“Jumanji: The Next Level”: Game Over, Hopefully

“Jumanji: The Next Level”: Game Over, Hopefully

Sebastian Hunt, The Forum's Head Writer of Film & TV


You know the feeling you get when you’ve played a video game for too long? The controls are moist with sweat, your fingers ache from repeated bashings of buttons, your eyes grow weary. In other words, you’re exhausted. Not being much of a gamer, I’ve seldom experienced this sensation. Yet I imagine it is what many of you will feel after viewing Jumanji: The Next Level – a lengthy, slavishly derivative continuation of 2017’s surprise hit.

Plot-wise, things start off a couple of years after Jumanji: Welcome to the Jungle. The main characters are college freshmen; the reality-warping Jumanji console long destroyed. Or, that is what we think – the game is soon reactivated, sucking in our heroes once more, this time in the company of some new, unexpected companions.

My major issues with The Next Level lie in the script. As it is largely a comedy, The Next Level is packed with jokes and moments of humor – none of which particularly amused me. The majority of the jokes feel recycled from its predecessor, a film that I didn’t really like. Therefore, solely as a comedy vessel, The Next Level fell flat for me.

That being said, I did admire the first film’s desire to advance franchise mythos. Regardless of execution, Welcome to the Jungle took a legitimately creative approach to its premise, and I applaud it for that. The Next Level, however, does just the opposite. There is nothing in the film, aesthetically or narratively, that feels new or different. This makes The Next Level an infuriatingly safe film. Now, granted, I can’t think of many interesting directions that the film could have gone, but that is not my job. It is the filmmakers’, and from that standpoint, I’d argue they failed.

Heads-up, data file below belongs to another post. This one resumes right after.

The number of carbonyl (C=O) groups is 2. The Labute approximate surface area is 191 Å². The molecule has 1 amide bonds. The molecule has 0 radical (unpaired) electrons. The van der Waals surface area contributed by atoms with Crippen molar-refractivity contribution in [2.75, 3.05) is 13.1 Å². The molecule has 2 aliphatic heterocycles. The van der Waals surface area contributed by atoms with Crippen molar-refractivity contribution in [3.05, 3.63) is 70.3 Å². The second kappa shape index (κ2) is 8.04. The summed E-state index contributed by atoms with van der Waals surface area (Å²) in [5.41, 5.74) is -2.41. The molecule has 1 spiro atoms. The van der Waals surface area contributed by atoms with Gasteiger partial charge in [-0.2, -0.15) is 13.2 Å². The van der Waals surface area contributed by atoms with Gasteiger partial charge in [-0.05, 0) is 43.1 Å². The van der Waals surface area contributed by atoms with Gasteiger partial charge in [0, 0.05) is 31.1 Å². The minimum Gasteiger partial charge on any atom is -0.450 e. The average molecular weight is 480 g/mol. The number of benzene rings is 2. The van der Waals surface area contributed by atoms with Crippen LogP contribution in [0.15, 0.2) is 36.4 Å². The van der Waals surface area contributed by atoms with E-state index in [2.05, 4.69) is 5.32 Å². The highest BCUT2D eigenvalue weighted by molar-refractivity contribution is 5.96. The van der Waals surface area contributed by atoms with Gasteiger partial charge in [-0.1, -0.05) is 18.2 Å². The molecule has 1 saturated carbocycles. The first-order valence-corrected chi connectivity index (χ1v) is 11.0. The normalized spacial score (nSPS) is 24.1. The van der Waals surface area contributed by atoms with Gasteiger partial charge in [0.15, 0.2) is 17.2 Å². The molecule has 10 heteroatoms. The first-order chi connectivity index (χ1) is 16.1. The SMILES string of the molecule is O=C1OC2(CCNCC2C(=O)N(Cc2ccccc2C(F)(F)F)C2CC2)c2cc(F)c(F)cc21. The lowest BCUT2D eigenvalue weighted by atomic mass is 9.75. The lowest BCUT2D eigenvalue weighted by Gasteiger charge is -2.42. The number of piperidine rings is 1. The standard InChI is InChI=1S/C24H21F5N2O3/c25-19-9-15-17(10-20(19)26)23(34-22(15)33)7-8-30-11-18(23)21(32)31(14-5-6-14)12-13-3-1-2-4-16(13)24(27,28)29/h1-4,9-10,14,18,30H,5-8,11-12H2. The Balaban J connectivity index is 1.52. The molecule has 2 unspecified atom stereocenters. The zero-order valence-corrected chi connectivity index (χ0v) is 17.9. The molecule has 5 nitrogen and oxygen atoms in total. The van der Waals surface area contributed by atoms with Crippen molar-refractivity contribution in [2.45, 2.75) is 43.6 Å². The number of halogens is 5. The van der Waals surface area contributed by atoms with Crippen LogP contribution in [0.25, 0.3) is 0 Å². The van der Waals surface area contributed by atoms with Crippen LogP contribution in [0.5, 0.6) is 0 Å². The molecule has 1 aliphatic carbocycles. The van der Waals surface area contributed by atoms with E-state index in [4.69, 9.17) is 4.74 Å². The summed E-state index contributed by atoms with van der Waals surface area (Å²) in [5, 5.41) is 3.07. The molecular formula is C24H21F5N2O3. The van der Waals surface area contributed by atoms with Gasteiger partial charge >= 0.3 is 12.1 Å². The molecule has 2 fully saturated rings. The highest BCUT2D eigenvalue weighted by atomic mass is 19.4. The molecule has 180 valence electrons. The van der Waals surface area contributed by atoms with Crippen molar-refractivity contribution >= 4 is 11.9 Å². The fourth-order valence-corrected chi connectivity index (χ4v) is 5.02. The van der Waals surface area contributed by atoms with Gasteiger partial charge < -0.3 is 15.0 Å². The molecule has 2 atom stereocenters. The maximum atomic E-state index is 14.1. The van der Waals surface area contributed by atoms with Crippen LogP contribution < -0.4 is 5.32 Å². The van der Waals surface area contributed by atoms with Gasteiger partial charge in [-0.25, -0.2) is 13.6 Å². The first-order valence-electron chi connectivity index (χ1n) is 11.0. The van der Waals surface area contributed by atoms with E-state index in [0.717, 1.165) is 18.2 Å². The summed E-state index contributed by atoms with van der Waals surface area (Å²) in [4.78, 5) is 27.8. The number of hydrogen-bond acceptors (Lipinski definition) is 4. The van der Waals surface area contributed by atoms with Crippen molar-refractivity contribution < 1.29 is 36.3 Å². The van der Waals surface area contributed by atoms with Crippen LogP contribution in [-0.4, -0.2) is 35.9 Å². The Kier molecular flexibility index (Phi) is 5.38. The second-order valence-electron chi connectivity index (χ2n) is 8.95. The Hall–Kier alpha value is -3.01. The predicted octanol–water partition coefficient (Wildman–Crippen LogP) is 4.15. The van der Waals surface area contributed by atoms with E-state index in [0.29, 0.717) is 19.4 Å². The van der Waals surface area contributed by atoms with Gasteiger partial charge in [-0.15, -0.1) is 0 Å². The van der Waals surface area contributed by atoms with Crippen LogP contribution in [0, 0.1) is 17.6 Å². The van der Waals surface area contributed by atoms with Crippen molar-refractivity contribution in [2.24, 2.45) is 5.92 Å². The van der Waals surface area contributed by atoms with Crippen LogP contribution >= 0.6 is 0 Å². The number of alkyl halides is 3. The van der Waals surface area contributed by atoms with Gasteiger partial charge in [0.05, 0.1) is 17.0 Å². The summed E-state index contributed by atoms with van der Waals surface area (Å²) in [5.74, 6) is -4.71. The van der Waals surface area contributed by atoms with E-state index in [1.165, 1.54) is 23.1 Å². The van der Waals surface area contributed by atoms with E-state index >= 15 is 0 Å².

There’s also a lack of commitment to franchise standards. Jumanji, as most of you probably know, is set mostly in a video game. Only the protagonists are “real”, everyone else is an avatar with already-decided lines and actions. This is something I felt Welcome to the Jungle captured very well, and what The Next Level gets mostly wrong. Though its visuals remain intact, The Next Level’s Jumanji world doesn’t really feel like a video game. A lot of the supposedly artificial characters are too organic; their dialogue doesn’t feel robotic enough. Ironic as it may be, well-written dialogue actually works against the film.

The performances are a mixed bag. Danny DeVito, a welcome addition to the cast, is hugely entertaining yet criminally underutilized. The main ensemble – Dwayne Johnson, Karen Gilliam, Jack Black and Kevin Hart – are about as you remember. Your enjoyment of Johnson, Hart and Black in particular relies on your enjoyment of their established personas. For instance, I didn’t care for Hart’s performance, but I imagine his devout fans will.

The Next Level isn’t all bad, and there’s certainly aspects to complement – the visuals, namely. Keep in mind that I didn’t really like the first film, an opinion I understand is somewhat unpopular. If you liked Welcome to the Jungle, you’re likely to enjoy The Next Level more than I did. Generally speaking, however, The Next Level is a forgettable, by-the-numbers popcorn flick deprived of any distinguishing qualities. 


Ratings Key:

★ – Bad (e.g., Godzilla ‘98, Pixels, Star Wars: Episode I – The Phantom Menace, Justice League

★★ – Mediocre (e.g., Incredibles 2, Watchmen, Alice in Wonderland, Jumanji: Welcome To The Jungle)

★★★ – Good (e.g., Creed II, Batman, Star Wars: The Force Awakens, Pretty In Pink, Ace Ventura: Pet Detective)

★★★★ – Great (e.g., Jurassic Park, The Empire Strikes Back, Guardians of the Galaxy, The Social Network)

★★★★★ – Amazing (e.g., Dr. Strangelove, The Terminator, The Dark Knight, Back to the Future, Skyfall)